Tuesday, September 9, 2003
Woman to Woman: Female Law Firm
They are among South Florida's most powerful women. And in tonight's Woman To Woman report, Beatriz Canals takes us inside a successful female law firm that's showing the men what they're made of.
(WSVN) -- Reese Witherspoon and Calista Flockhart may play them on screen.
But when it comes to tough female attorneys, the women of Allison Gilman and Associates in Fort Lauderdale prove they can really fight against the big boys.
Attorney Allison Gilman says, "You see women state attorneys, but you don't see women on the defense side. We definitely come in and it's something different and sometimes the men don't know how to deal with us."
Allison's used to it though -- after graduating high school at 15, college at 18 and law school at 21.
Allison says, "My father was a big believer in education and that a woman needs to get an education at a young age and be able to support herself, so he pushed me all the time to go to school, school, and more school."
Allison spent years working in courtrooms like this one while working for the public defender's office going up against mostly male lawyers...
Then in '96, she opened up her own practice officially breaking out of the boys club.
Allison says, "We've had to show them what we can do, winning hundreds and hundreds of trials being strong, being aggressive."
In fact, almost all of the attorneys at this criminal, personal injury and family law firm are female... And everyone behind the scenes is too.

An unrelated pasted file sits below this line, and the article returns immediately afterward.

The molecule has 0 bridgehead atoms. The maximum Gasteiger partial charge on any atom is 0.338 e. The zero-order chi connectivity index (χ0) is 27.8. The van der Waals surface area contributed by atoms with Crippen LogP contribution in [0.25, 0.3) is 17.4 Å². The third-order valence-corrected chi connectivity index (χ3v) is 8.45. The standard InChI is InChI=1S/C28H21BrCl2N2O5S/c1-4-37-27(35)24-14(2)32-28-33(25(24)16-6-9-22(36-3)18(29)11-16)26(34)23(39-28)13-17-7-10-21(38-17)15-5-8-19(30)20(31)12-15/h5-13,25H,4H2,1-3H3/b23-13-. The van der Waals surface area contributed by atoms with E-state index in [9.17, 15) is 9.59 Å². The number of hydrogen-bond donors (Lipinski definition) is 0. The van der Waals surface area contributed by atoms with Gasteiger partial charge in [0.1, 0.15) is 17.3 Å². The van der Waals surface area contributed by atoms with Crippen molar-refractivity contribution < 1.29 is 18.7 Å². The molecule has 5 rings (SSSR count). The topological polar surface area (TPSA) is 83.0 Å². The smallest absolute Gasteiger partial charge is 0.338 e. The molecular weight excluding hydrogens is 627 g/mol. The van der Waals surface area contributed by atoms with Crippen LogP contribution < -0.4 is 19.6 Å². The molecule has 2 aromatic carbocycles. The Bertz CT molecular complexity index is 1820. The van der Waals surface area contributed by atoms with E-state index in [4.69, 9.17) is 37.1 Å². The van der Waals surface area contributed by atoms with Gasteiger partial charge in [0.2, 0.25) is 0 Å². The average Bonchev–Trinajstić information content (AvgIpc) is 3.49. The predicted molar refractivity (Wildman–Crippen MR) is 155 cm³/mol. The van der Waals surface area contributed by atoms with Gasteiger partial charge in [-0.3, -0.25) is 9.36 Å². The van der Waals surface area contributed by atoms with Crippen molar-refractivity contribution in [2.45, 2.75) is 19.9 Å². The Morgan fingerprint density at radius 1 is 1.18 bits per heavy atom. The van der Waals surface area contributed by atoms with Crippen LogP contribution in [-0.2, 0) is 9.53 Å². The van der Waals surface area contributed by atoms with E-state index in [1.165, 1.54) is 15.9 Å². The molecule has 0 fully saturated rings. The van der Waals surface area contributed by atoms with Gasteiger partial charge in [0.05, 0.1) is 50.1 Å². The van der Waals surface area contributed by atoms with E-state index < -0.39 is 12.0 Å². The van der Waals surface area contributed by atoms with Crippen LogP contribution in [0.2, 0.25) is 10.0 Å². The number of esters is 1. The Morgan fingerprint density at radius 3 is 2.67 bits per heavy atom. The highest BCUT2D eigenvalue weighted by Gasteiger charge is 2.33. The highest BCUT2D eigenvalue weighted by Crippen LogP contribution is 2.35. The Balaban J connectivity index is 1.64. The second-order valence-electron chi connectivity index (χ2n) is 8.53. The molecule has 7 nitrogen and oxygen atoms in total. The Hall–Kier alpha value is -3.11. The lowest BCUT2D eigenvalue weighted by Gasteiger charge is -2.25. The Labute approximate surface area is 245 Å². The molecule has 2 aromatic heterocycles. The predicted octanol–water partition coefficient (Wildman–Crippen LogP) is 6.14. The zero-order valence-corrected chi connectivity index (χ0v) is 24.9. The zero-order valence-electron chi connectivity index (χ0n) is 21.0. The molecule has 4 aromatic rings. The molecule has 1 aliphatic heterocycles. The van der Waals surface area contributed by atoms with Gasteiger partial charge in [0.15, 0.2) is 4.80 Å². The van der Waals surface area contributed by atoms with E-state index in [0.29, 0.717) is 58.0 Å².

And while that may be impressive, when it comes to the law in Florida, women are still underrepresented.
Only 27 percent of Florida Bar members are female.
Even less are managing partners in a law firm.
Studies show bias, plus balancing career and family are to blame for that.
But these ladies are proving you can still be feminine and a fighter.
AttorneyRamona Tolley says, "When we get into that courtroom, you've either got to take control of that courtroom or you're not, and if you're not going to, you're going to be pushed around."
Kim says, "I do think that you do have to prove yourself to men in this area to get some recognition."
Allison adds, "For a woman, it's that much harder to prove yourself, but once you prove yourself, I think you stay there."
No objection to that.
Now Allison says its not a matter of bias at her firm-- she just recently hired a male attorney and has hired them in the past.
But she says it just happens more women have applied in the past.
FOR MORE INFORMATION:
GILMAN & ASSOCIATES, P.A.
400 SE 9th Street
Fort Lauderdale, FL 33316